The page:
Harrison's toilet block: latest news

Posted by Rob Dyer on 07/11/2013
The BMC-owned crag of Harrison's Rocks. Photo: www.southernsandstoneclimbs.co.uk

The future of the Harrison's Rocks toilet block has become a hot topic for southern sandstone climbers. BMC access officer Rob Dyer reports back from an initial meeting held last Monday between all stakeholders in the Harrison's car park/toilet block/campsite. Can the future of the toilet block be secured?

The meeting was held to discuss the toilet block at Harrison's Rocks, near Groombridge on the Kent/Sussex border.  

Harrison's Rocks is owned by the BMC Land and Property Trust, ensuring access for climbers in perpetuity.

The background

The toilet block is currently closed because the building is unsafe. The campsite relies on these facilities and so it is also currently closed. The land on which the car park, toilet block and campsite stand is currently leased from the Forestry Commission by Sport England and managed on their behalf by the BMC Harrison's Rocks Management Group.

This lease expires in November of next year and Sport England will not be renewing it. The Forestry Commission does not want to take on the cost of maintaining the toilet block and planned to demolish it when the lease expires, close the lower half of the car park and increase the capacity of the upper half. 

The meeting

Whilst 1,000 local climbers signed an online petition, BMC access officer Rob Dyer represented the BMC at an initial meeting this monday with Withyham Parish Council, Forestry Commission, Sport England, and local interested resident Richard Fox. The meeting was very positive and it was clear that everyone wanted to find a viable future for the toilet block.

In the short term, it was agreed that Sport England would carry out repairs to the block to make it safe and usable for the public. This will involve significant investment and the work is planned to be completed by January 2014.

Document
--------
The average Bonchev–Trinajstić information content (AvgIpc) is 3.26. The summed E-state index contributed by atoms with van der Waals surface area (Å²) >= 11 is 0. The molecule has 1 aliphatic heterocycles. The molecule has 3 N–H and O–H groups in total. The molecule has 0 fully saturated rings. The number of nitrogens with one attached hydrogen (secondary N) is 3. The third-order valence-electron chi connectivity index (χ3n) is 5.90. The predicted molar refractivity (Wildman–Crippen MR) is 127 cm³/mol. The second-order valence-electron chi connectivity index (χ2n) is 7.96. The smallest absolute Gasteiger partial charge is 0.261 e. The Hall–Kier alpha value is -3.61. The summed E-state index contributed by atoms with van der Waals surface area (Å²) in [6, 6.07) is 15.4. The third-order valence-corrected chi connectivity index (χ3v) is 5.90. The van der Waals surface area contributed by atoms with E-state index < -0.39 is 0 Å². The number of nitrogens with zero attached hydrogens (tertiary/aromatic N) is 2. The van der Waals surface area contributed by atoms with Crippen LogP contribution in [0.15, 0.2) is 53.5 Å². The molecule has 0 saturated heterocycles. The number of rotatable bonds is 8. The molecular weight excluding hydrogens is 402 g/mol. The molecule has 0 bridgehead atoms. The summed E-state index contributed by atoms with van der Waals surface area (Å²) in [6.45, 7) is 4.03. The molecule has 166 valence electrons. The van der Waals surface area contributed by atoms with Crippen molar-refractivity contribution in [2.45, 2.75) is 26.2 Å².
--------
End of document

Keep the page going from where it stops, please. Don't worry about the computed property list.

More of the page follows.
In the longer term, the Forestry Commission agreed that it would be able to grant a lease of sufficient time (likely to be around 20 years) at a peppercorn rent (i.e. for free), to a capable body able to maintain the facility. This would exclude any commercial operation, as the Forestry Commission want to maintain Birchden Wood as a low key recreational area.

If a capable body cannot be found, the Forestry Commission is still unable to commit its resources to running the block and would be forced to demolish the block at some point after the expiry of the current lease.

So, the crux of this clearly is finding, or forming, a body which is suitable to look after the block in the future. The main issue comes down to funding: facilities such as these cost money to maintain, clean and pay for services such as electricity, water and cess pit emptying. Grant funding can be applied for from Sport England for capital works (such as one-off improvements to the block) but not for long-term maintenance and management of the facilities.

This was just an initial meeting and all the answers weren't found to this issue, which is clearly an emotive one for sandstone climbers. However, the block will be repaired in the short term and focus now needs to be turned to finding an organisation to run the facilities which is acceptable to the Foresty Commission for the future.

The BMC is as supportive as ever of keeping the block and campsite open, and will be working with other stakeholders to try to find a long-term future for the facilities.

More information

Climbers finally own Harrison's Rocks

Want to climb at Harrison's? Read our access advice



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Anonymous User
17/11/2013
Why doesn't the BMC apply for SPORT ENGLAND funding to continue doing what they have always done?
Rob Dyer(author comment)
18/11/2013
For this sort of thing, Sport England will only fund capital costs, not revenue costs - ie projects such as improvement of facilities etc but not ongoing running costs. Capital funding is really useful, but does not solve the problem of running costs for the facilities. The block and campsite require a fair bit of money to cover the day to day expenses of utilities (electricity, water, cess pit emptying, rubbish disposal) and cleaning. On top of that, contingency funds need to be set aside for maintenance of the building itself in case of vandalism/dilapidation etc both of which have happened before.
Anonymous User
18/11/2013
If the toilet block was open from April to October, with a £2 per car parking charge and £5 per tent camping, would this not cover cleaning and maintenance, and enforcement cost, with a small profit for the local authority?
Anonymous User
19/11/2013
How much will it cost in terms of ongoing revenue requirements? An estimate of annual running costs would be helpful.
Rob Dyer(author comment)
19/11/2013
To give an idea of costs, the most recent full year costs from 2012 including cleaning, electricity, water, cess pit emptying, garbage disposal and any other day to day costs came to approx £13,700. (2013 figures obviously aren't complete until year end).

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